Copenhagen: Roll & Write by Daniel Skjold Pedersen and Asger Harding Granerud, published by Queen Games in 2019.
I received a review copy of the Nordic edition from Lautapelit.fi, the publisher of the Nordic edition of the game.
Elevator pitch: The roll & write version of Copenhagen is a simpler, faster version of the original game, in a smaller, cheaper box.
What’s in the box? The small box has two pads of sheets, one for players and one for the facades. There are five colourful wooden dice and rules, but no pens.
If you’ve ever seen a Queen Games game, the rules and design look familiar. The art is nice and colourful and the sheets have a clean, easy-to-use design.
What do you do in the game? The goal of the game is to reach fifteen points. There are two ways of scoring points in the game: either by completing rows and columns on the right side of your sheet, or by reaching the end of bonus tracks on the left side of your sheet.
On your turn, you roll the five dice and then use one colour of dice to add a polyomino to your sheet. With, say, three red dice, you can draw a red three-square polyomino and so on. Two- and three-square polyominos are unlimited, four- and five-square polyominos are limited, so first come, first served.
When you draw a polyomino on your sheet, it must be “dropped” down to the bottom, so it must rest either on the bottom of your grid or on top of another polyomino. You then fill it with Os, except one square, which must have an X.
Now the other players can use your leftover dice to advance their bonus tracks.
A complete row is worth 1 point if it has an X, 2 points if it’s all Os. Column is worth 2 and 4 points, respectively. A complete bonus track is worth 2 points. Once someone hits 12 points, the round is finished and the player with the most points wins.
The bonus tracks open up bonus colours which can be used to acquire bigger polyominos, and special moves that can be used to break rules. Using these to your best advantage is an important part of the game.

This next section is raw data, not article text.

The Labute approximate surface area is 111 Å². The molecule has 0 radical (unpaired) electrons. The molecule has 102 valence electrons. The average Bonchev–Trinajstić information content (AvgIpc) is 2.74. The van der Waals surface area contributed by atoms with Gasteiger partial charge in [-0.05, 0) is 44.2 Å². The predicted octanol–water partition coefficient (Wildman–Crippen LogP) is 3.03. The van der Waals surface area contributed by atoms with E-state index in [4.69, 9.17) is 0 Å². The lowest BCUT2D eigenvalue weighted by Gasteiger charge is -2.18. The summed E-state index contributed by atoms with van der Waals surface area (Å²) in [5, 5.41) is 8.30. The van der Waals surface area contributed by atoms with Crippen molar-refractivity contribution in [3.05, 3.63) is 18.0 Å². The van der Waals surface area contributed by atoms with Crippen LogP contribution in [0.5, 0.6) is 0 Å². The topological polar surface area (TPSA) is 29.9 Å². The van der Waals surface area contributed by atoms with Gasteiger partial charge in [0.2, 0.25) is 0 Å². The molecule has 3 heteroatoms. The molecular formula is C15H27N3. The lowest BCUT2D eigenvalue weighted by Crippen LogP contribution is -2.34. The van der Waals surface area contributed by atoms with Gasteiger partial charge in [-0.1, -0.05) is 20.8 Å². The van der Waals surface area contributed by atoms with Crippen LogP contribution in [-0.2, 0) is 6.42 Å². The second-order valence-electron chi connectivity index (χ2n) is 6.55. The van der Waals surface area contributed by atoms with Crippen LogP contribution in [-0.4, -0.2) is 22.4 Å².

Lucky or skillful? There’s a plenty of luck involved, with the dice playing such an important role in the game. If you roll bad, there’s little you can do about it. There’s some mitigation with the bonus actions, including rerolls and colour switching, but those are very limited. Copenhagen: Roll & Write is a light, luck-heavy game, no doubt about that.
Abstract or thematic? There’s nothing particularly Copenhagen about it, if you don’t know about the Nyhavn in Copenhagen there’s nothing in this that would connect to anything. It’s just an abstract little roll and write, really.
Solitaire or interactive? There’s a bit of a race in the win condition and the bigger polyominos are limited, but in general you don’t really have to care much about what your opponents are doing. The turns are generally fast, but sometimes the game can drag a bit while you wait for your opponent to complete a longer turn.
Players: 2–4. With the downtime involved, I think this is better with fewer players.
Who can play? The publisher age recommendation is 8+. I find Copenhagen: Roll & Write fairly flexible, it’s easy to play and should work well for all levels and ages of players from six up or so. If somebody has played Yahtzee, they should be able to tackle Copenhagen: Roll & Write.
What’s to like: This is a nice, laid-back roll and write game. Like the original Copenhagen, there’s some pleasing cleverness in using the bonus moves to your best advantage. Getting a good chain of bonus move uses and row completions and so on feels good. Compared to the original, the game is super fast to setup.
What’s not to like: Waiting for your opponent to complete her chain of bonus move uses and row completions is boring. The luck with the dice can be annoying, and the filled sheet looks bland compared to the colourful tiles of the original game. The game doesn’t come with any pens, and I recommend using coloured pencils to give the game some colour.
My verdict: I’m not a big fan of the whole roll & write genre. Most of the games I’ve tried are ok, and good fun for a while, but in the end, few roll & write games manage to keep my interest. The same goes with Copenhagen: Roll & Write: it’s a somewhat bland roll & write version of a somewhat bland original. Playing it is fun, but once I’m done with the review, I see very little reason to go back to this. Even if I wanted to play a roll & write game, there are other, more exciting options available.
Would I recommend this game to someone? Sure. If you’re looking for a fairly simple, low barrier to entry game, something for the casual gamers and grandparents who perhaps have enjoyed Yahtzee before and don’t want anything too demanding, Copenhagen: Roll & Write fits that bill just fine.
On the scale of Enthusiastic, Suggest, Indifferent or Avoid, Copenhagen: Roll & Write gets Indifferent from me.